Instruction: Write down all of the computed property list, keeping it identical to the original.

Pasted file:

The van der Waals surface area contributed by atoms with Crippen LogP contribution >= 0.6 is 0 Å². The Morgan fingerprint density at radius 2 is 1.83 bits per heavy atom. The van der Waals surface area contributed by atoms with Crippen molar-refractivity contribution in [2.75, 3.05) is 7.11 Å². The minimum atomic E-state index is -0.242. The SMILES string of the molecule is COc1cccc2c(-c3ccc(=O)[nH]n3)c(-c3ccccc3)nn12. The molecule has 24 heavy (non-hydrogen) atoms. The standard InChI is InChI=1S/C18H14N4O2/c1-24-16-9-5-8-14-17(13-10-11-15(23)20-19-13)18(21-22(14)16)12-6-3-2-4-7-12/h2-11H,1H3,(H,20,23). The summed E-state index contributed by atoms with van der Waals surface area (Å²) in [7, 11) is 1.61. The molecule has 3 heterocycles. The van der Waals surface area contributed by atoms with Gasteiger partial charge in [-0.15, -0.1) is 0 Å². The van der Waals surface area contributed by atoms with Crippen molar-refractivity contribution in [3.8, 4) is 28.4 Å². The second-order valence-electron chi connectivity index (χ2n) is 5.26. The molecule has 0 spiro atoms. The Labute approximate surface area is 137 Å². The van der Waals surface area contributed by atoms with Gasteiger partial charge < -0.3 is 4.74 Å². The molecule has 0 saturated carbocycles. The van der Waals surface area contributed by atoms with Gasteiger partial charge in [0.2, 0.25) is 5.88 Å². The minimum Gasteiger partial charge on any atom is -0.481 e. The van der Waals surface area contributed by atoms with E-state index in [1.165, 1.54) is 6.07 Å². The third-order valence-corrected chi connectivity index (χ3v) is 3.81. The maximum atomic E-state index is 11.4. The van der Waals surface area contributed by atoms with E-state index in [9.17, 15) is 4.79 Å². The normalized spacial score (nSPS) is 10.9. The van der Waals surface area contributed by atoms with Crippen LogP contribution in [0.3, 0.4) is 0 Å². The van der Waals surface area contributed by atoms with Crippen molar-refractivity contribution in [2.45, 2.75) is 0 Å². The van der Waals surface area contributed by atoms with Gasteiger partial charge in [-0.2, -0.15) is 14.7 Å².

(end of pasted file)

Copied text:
The van der Waals surface area contributed by atoms with Crippen LogP contribution >= 0.6 is 0 Å². The Morgan fingerprint density at radius 2 is 1.83 bits per heavy atom. The van der Waals surface area contributed by atoms with Crippen molar-refractivity contribution in [2.75, 3.05) is 7.11 Å². The minimum atomic E-state index is -0.242. The SMILES string of the molecule is COc1cccc2c(-c3ccc(=O)[nH]n3)c(-c3ccccc3)nn12. The molecule has 24 heavy (non-hydrogen) atoms. The standard InChI is InChI=1S/C18H14N4O2/c1-24-16-9-5-8-14-17(13-10-11-15(23)20-19-13)18(21-22(14)16)12-6-3-2-4-7-12/h2-11H,1H3,(H,20,23). The summed E-state index contributed by atoms with van der Waals surface area (Å²) in [7, 11) is 1.61. The molecule has 3 heterocycles. The van der Waals surface area contributed by atoms with Gasteiger partial charge in [-0.15, -0.1) is 0 Å². The van der Waals surface area contributed by atoms with Crippen molar-refractivity contribution in [3.8, 4) is 28.4 Å². The second-order valence-electron chi connectivity index (χ2n) is 5.26. The molecule has 0 spiro atoms. The Labute approximate surface area is 137 Å². The van der Waals surface area contributed by atoms with Gasteiger partial charge < -0.3 is 4.74 Å². The molecule has 0 saturated carbocycles. The van der Waals surface area contributed by atoms with Gasteiger partial charge in [0.2, 0.25) is 5.88 Å². The minimum Gasteiger partial charge on any atom is -0.481 e. The van der Waals surface area contributed by atoms with E-state index in [1.165, 1.54) is 6.07 Å². The third-order valence-corrected chi connectivity index (χ3v) is 3.81. The maximum atomic E-state index is 11.4. The van der Waals surface area contributed by atoms with E-state index in [9.17, 15) is 4.79 Å². The normalized spacial score (nSPS) is 10.9. The van der Waals surface area contributed by atoms with Crippen LogP contribution in [0.3, 0.4) is 0 Å². The van der Waals surface area contributed by atoms with Crippen molar-refractivity contribution in [2.45, 2.75) is 0 Å². The van der Waals surface area contributed by atoms with Gasteiger partial charge in [-0.2, -0.15) is 14.7 Å².